Five Questions with The Party Party
Written by Bwog Staff
On the eve of CCSC Elections, Bwog sat down with the dueling slates for 2010 Class Council. Below is our interview with AJ Pascua, Shirley Chen, and Joey Goldberg of The Party Party (not a typo). CC juniors can also read our debate coverage, and can find our second interview, with The Clear Party, here. Voting begins tomorrow.
“You’re perceived by some as the party of incumbents, yet many have also had problems with class council in the past – how important do you think that council experience is?”
AJ: We’re also the party of a fresh perspective. Valerie, Joey and I have experience, but we also Shirley and Maximo, who are foreign to student government. They’re active in other groups, and they bring that fresh perspective. We have the best of both worlds.
Shirley: When AJ’s explaining events to me, I can see how hard it is for someone with no experience to come in and get started right away. I think you need to have students with council experience
Joey: I think that’s really the point to hit home: we’re not saying that the other party is not capable, but we’ve been to these events, and we understand what it takes to put on a given event, and make sure that these are memorable events.
AJ: Both parties want to have Lerner Pubs, but Joey and I have been involved with the planning this year. We know who to talk to and how to put on these good events so the people have fun.
What is your opinion of the “War on Fun,” and how do you plan to improve next year’s senior class events?
AJ: In order for us to put on this alcohol-based events, we need to have a strong relationship with the administration. We have the strong relationship with alumni and administration to make sure these events get done. For example, we’ve had a relationship with the Class of 1960, and they’ve already agreed to give us a ton of funding for our events so that we can have a great senior week while they’re enjoying their 50th anniversary as a class.
Shirley: As for events like Lerner Pub, we’re looking to increase the variety and quality of what is available there.
AJ: Because the administration has its own views, which are different from ours compromises will inevitably happen. Our council cannot go in and be oppositional – 40s on 40 nearly didn’t happen, but once the two sides were able to compromise on an event, something actually did come out that, we’ve been told, many seniors enjoyed. But also, as people with contacts with administrators, we’re the council that can go right in and work with these people and make sure that the best events get put on.
In light of concerns about the endowment, and by extension budgets in general, if CCSC were forced to make budget cuts, what would be your first priority to keep fully funded?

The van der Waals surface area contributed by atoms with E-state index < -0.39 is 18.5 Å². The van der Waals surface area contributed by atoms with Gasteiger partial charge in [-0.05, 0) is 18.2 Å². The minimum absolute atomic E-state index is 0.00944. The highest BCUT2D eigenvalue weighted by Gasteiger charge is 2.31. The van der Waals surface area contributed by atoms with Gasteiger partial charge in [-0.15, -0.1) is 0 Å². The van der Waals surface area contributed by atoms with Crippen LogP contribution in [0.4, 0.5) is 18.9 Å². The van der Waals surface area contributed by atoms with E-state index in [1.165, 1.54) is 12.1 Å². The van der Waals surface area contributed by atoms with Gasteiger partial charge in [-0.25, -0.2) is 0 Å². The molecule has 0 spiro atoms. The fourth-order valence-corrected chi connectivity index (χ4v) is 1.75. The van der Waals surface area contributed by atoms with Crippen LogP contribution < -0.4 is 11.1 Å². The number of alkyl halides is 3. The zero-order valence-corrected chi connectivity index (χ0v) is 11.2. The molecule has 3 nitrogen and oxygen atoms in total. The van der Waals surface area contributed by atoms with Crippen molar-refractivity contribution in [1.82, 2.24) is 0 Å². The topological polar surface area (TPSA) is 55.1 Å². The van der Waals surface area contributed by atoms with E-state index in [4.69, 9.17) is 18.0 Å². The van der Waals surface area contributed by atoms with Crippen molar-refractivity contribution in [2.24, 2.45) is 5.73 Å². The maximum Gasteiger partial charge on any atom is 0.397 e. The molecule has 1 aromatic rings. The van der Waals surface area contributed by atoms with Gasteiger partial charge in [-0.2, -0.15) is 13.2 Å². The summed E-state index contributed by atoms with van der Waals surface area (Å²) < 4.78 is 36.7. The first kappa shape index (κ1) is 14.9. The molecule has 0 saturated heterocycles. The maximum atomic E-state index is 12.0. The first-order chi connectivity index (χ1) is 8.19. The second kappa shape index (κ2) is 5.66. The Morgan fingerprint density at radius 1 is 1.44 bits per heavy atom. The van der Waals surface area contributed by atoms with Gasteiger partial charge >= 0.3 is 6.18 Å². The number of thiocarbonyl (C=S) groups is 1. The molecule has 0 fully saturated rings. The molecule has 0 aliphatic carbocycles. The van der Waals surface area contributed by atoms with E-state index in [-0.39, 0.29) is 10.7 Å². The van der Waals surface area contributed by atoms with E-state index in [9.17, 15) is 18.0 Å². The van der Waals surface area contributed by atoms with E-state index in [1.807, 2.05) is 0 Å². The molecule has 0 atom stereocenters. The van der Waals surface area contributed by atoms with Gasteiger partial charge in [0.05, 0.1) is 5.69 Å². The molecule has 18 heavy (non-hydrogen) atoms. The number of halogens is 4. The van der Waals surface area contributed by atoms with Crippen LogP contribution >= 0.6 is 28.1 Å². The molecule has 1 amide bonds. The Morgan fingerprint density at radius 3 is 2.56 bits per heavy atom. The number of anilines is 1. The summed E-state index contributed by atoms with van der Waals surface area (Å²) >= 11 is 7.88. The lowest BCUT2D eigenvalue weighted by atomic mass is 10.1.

AJ: First of all, we want to secure funding for all senior events. If we had to make a choice, we’d like to focus on Senior Week. While the other events are interspersed throughout the year, and while they do have their own pluses, Senior Week has a special place because of the memories students have of it.
What relationship do you hope to have with next year’s Executive Board?
AJ: Sue Yang has been working with us, and we were elected with her. She’s been with Joey and I through sophomore and junior class year, and Sue and I are roommates as well. As a result, we plan to continue the close working and personal relationship that we’ve had for years, and that’s going to make senior year go even better.
What would you like to improve on from this past year’s council?
AJ: An aspect we believe we can improve on is collaboration, not just with Barnard and SEAS student councils, but with groups across the campus. Just this week, we saw a big overlap with TBTN, the 2010 Class Dinner, and King’s Ball. It’s not any one person’s fault; it’s just that right now there’s different parts of the council doing different things. As part of that, we want to have representatives from cultural groups, arts groups, athletics, and Greek members on our class council. Through this, we hope to hear about all sorts of events coming up, and all sorts of ideas, and help out with the best ones, and help different parts of Columbia come together.
Shirley: I know I’ve worked a lot with Asian cultural groups, and I know that there’s a lot of great events going on out there that don’t get a whole lot of publicity. I think that, as a council, we can do a lot to help cultural clubs, the performing arts community, the athletics community, the Greek community, or really any other interested campus groups.
AJ: To sum up everything that we’ve said, we believe we have the best plan for the senior class, and the best resources to make it happen.